:Thmbsup:

Meanwhile until it´s available I personally changed to HD storage this year - I´m still copying all my discs (self burned & originals) as mds files there.
« Last Edit: July 12, 2013, 06:00:03 AM by Crush »

zenzai

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Re: What is safer for data -- a hard disk or a blue ray disc?
« Reply #10 on: July 12, 2013, 05:56:00 AM »
Continuing to argue with myself... setting aside the life of optical bits versus magnetic bits, there's also long-term questions of form factor. My bet is that you'll have a device that can read optical discs longer into the future than you'll have a device that accepts the kind of interface on your hard disk. I mean, CDs and DVDs have been around quite a long time, and readers are ubiquitous. But if you had your data on an IDE or (some kinds of) SCSI hard drive, and you'd have a much more difficult job trying to find a reader.

You usually have quite a long time to transfer your data to other formats though. You can still buy PATA (IDE) controllers like Promise Ultra 133 TX2, as well as docking stations for PATA drives. And WD (and possibly other manufacturers as well) are still producing a few PATA drives.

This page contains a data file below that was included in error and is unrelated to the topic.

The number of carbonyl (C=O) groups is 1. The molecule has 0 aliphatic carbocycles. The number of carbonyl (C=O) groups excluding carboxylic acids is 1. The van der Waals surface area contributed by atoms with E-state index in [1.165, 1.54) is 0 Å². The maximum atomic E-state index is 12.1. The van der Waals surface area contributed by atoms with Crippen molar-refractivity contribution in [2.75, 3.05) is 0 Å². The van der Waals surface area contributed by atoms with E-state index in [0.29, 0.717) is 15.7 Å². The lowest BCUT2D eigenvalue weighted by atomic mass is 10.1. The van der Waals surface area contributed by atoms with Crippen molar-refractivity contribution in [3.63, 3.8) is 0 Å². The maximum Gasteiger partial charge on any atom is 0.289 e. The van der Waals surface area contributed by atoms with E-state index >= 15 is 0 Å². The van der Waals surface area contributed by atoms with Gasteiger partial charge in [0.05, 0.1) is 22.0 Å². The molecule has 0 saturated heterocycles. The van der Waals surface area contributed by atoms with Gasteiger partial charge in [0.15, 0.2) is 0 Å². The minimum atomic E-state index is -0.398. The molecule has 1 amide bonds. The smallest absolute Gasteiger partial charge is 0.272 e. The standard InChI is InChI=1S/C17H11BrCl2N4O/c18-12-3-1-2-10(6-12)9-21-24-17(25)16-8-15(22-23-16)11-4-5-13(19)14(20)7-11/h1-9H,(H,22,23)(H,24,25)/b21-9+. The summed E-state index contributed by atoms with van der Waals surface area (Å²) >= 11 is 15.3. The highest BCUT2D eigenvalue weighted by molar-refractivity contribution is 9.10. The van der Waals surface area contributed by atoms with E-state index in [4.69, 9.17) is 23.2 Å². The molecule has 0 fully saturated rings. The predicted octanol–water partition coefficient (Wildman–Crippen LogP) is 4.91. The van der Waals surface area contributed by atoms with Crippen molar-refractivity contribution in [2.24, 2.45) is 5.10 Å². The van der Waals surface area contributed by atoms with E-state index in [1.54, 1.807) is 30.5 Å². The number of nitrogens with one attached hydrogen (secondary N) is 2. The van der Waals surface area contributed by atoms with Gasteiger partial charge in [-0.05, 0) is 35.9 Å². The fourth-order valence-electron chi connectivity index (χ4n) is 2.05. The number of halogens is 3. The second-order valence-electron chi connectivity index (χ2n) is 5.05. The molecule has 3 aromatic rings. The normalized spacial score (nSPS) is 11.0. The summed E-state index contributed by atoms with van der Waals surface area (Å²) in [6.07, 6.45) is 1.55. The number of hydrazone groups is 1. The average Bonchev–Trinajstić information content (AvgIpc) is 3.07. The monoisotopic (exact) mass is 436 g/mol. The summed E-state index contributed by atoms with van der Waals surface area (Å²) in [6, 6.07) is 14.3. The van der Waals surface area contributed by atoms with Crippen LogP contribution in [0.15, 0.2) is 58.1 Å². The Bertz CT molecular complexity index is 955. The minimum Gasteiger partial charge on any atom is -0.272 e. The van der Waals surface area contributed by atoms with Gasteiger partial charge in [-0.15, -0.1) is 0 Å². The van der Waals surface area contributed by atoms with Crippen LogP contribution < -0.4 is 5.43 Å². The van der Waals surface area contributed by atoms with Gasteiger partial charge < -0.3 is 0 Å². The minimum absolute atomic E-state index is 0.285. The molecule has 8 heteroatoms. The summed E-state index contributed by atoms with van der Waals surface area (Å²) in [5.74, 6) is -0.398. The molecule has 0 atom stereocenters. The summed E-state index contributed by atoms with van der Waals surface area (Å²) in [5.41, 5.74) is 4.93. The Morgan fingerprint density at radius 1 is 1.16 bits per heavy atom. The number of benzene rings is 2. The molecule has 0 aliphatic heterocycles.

zenzai

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Re: What is safer for data -- a hard disk or a blue ray disc?
« Reply #11 on: July 12, 2013, 05:57:06 AM »
Nice post, zenzai  :up:

Thanks! Hope someone finds it useful...  ;)

longrun

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Re: What is safer for data -- a hard disk or a blue ray disc?
« Reply #12 on: July 13, 2013, 12:28:03 PM »
Quote
I sometimes have disturbing formatting issues that come up with these large drives that i plug in and out of computers.  Let's say i put a bunch of data on a huge 4tb drive.  Then i take it out.  Later, I use it with an enclosure and a usb 3.0 connection.  Then I do the same with an esata.  Then i stick it into another computer.  Sometimes, while doing this, Windows will say the drive is unreadable or something, or that it has to be formatted

After having the unformatted disc problem with a HD used for backups I discovered Partition Find & Mount, mentioned elsewhere on the forum. What a relief to see my missing partition reappear!

I agree with zenzai about the cause, but now I don't even trust Safe Removal as I've been pretty careful. Whenever possible I turn off my notebook and disable write-back caching.

zenzai

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Re: What is safer for data -- a hard disk or a blue ray disc?
« Reply #13 on: July 13, 2013, 12:51:53 PM »
I agree with zenzai about the cause, but now I don't even trust Safe Removal as I've been pretty careful. Whenever possible I turn off my notebook and disable write-back caching.

I'm using Zentimo to handle my USB connections, I don't know if it is safer when it comes to Safe Removal but I've never had any problems with my disks in this respect.

superboyac

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Re: What is safer for data -- a hard disk or a blue ray disc?
« Reply #14 on: July 14, 2013, 01:08:49 AM »
I agree with zenzai about the cause, but now I don't even trust Safe Removal as I've been pretty careful. Whenever possible I turn off my notebook and disable write-back caching.